See also: Stedtfeld HW, Mittlmeier T, Landgraf P et al (2004) The Logic and Clinical Applications of Blocking Screws. J. Bone Joint Surg. Am. 86:17-25, 2004.

mio retrograde nailing

Insertion of poller screw

The poller screw should be located according to the direction of the initial fracture displacement. Therefore, in a medial displacement, the fracture will try to displace medially even after the reduction and a poller should be placed lateral to the proposed nail track.

If there is a wide canal, or a very unstable situation, a blocking screw can be placed on each side of the proposed nail path.

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7. Choice of implant

General consideration

For retrograde femoral nailing to achieve adequate fracture stabilization, the fracture should be at least 6 cm from the joint line to achieve distal locking with two transverse screws or a screw and a spiral blade. In contrast, more distal fixation can be achieved with plates, or locked fixators. For example the distal most screws in a LISS plate, or a condylar plate, may be subchondral.

The distal most fixation for various implants are:

  • LISS plate: subchondral
  • Condylar plate: subchondral
  • 95° angled blade plate: 1.5 – 2 cm
  • 95° dynamic condylar screws: 2 cm
  • Retrograde intramedullary nail: 6 cm (for 2 locking screws, or one locking screw and a spiral blade)
Various implant types

Spiral blade

The spiral blade can be used with the retrograde femoral nail. The spiral blade can be locked as an angular stable implant. This will give rigidity to the fixation construct by virtue of increased surface area of the spiral blade.

The spiral blade may be particular useful in osteoporotic bone.

Additional locking screws may still be used with the spiral blade.

mio retrograde nailing

Nail length

Variations in surgical preferences exist with regard to the optimal length of a retrograde nail for treatment of a distal femoral fracture.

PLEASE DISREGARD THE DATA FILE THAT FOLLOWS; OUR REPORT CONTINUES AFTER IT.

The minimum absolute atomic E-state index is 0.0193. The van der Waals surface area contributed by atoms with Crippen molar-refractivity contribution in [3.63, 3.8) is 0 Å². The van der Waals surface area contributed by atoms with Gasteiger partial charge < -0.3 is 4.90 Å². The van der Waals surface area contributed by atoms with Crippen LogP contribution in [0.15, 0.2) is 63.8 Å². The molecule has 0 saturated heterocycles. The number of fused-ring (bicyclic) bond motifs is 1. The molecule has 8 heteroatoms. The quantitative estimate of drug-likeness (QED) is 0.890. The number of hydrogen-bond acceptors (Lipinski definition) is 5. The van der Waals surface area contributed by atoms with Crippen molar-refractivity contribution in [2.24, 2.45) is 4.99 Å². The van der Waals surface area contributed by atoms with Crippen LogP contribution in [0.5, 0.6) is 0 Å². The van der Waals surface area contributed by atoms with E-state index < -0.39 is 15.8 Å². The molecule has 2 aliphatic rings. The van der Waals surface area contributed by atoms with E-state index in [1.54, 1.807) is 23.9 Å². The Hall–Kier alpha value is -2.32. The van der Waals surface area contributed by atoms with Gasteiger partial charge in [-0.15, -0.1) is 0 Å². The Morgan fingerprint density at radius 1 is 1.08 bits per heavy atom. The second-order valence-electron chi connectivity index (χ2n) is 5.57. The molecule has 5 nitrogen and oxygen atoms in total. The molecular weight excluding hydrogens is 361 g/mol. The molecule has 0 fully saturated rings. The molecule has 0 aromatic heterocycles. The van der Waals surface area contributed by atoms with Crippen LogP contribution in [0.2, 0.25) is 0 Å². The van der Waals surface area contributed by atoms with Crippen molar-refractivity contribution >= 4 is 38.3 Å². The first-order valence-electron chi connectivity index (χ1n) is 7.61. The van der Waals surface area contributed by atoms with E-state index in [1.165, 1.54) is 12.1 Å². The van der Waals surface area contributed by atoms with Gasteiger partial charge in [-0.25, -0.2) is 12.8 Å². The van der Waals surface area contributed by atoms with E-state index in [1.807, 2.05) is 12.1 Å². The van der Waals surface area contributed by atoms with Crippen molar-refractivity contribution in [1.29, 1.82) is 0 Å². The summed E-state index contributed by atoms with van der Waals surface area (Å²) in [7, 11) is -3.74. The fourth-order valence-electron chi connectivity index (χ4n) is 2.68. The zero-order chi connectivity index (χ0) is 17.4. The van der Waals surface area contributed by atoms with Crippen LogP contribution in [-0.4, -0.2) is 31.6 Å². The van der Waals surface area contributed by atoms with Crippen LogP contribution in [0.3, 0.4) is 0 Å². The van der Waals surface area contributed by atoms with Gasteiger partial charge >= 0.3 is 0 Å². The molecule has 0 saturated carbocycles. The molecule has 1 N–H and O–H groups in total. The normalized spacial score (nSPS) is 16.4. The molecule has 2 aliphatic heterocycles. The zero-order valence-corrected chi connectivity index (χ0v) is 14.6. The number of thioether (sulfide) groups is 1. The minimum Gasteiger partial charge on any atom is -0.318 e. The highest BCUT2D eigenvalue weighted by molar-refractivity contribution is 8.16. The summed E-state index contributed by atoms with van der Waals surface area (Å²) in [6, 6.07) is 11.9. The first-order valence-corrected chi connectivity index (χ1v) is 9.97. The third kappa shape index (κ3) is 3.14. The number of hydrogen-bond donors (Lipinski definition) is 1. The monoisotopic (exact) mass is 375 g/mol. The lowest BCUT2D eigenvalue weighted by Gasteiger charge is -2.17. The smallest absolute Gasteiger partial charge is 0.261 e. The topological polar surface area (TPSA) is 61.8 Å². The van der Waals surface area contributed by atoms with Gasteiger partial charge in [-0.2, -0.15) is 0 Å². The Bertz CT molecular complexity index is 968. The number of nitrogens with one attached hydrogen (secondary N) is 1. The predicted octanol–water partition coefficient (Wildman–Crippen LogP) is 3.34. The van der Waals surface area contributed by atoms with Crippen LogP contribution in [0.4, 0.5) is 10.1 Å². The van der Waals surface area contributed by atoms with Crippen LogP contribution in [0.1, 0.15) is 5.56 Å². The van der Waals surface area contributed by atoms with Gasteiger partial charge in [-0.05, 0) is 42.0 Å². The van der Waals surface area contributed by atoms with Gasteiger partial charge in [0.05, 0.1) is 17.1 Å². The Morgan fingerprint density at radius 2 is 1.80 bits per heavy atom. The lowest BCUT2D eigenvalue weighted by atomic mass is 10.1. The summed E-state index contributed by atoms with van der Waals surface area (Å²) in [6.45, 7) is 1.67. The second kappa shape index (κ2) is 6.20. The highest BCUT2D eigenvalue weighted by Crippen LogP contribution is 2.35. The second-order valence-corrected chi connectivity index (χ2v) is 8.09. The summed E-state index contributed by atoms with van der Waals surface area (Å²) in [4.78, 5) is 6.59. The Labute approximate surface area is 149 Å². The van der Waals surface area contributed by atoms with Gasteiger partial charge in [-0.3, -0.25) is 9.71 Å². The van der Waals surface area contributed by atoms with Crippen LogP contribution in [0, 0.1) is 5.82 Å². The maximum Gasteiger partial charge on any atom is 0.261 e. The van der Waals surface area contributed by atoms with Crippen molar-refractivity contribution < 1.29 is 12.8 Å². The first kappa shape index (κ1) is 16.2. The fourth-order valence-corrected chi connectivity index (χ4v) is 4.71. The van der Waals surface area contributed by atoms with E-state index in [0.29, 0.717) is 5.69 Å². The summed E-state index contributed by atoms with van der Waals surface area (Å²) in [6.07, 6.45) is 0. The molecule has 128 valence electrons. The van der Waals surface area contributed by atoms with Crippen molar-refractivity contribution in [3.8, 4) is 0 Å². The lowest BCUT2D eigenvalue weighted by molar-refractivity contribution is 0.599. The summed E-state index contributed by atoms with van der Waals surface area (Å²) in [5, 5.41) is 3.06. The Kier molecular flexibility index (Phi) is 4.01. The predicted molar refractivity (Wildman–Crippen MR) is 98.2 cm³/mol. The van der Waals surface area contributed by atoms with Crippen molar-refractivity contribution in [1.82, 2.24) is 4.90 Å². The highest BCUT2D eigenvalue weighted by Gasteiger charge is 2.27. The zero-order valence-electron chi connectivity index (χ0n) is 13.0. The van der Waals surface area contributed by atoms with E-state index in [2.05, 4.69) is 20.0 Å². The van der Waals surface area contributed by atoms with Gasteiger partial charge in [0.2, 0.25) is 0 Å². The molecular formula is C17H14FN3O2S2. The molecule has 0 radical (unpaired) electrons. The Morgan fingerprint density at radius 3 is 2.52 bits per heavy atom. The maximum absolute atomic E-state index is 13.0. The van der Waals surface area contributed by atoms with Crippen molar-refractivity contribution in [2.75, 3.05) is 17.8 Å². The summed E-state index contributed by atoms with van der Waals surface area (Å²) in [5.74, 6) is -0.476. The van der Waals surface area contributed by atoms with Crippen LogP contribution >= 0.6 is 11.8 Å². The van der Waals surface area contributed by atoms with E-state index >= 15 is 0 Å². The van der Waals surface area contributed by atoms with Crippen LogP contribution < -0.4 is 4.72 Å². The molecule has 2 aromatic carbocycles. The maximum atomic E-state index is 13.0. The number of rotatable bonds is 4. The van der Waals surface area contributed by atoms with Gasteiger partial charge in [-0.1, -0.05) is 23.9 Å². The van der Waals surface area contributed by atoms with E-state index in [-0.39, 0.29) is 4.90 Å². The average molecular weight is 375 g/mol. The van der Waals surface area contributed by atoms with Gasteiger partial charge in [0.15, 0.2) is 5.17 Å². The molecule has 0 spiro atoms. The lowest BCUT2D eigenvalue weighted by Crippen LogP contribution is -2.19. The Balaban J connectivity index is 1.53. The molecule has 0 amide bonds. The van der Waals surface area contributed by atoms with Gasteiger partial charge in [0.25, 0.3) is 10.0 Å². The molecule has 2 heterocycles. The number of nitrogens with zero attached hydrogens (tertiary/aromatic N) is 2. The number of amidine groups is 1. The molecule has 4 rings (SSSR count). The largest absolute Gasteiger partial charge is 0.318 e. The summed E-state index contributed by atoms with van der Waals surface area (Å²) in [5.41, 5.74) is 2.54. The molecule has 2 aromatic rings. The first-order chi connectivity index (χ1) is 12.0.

Determine nail length using a guide wire
If reaming was performed, the maximal length of the nail is determined by comparing a second identical length guide wire to the one that has been inserted. The correct placement of the tip of the guide wire in the proximal canal should be assessed using an image intensifier. A second guide wire must be positioned in contact with the articular surface of the distal femur. This must also be verified by image intensifier.

It is desirable to use the longest nail possible in the femur to prevent latent risk of periimplant fractures.

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Radiographic ruler

A radiographic ruler may also be used to determine the length of the femoral nail.

The ruler should lie in the center of the distal end of the femur at the roof of the intercondylar notch and along the center of the medullary canal.

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Nail diameter

It is important to measure the medullary diameter at the mid portion of the femur, which represents the narrowest segment of the medullary canal (isthmus).

The inner cortical edge should touch the inner numbered disk of a ruler aperture. In the illustration an inner cortical diameter of 14 mm is shown.

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Consideration for special situations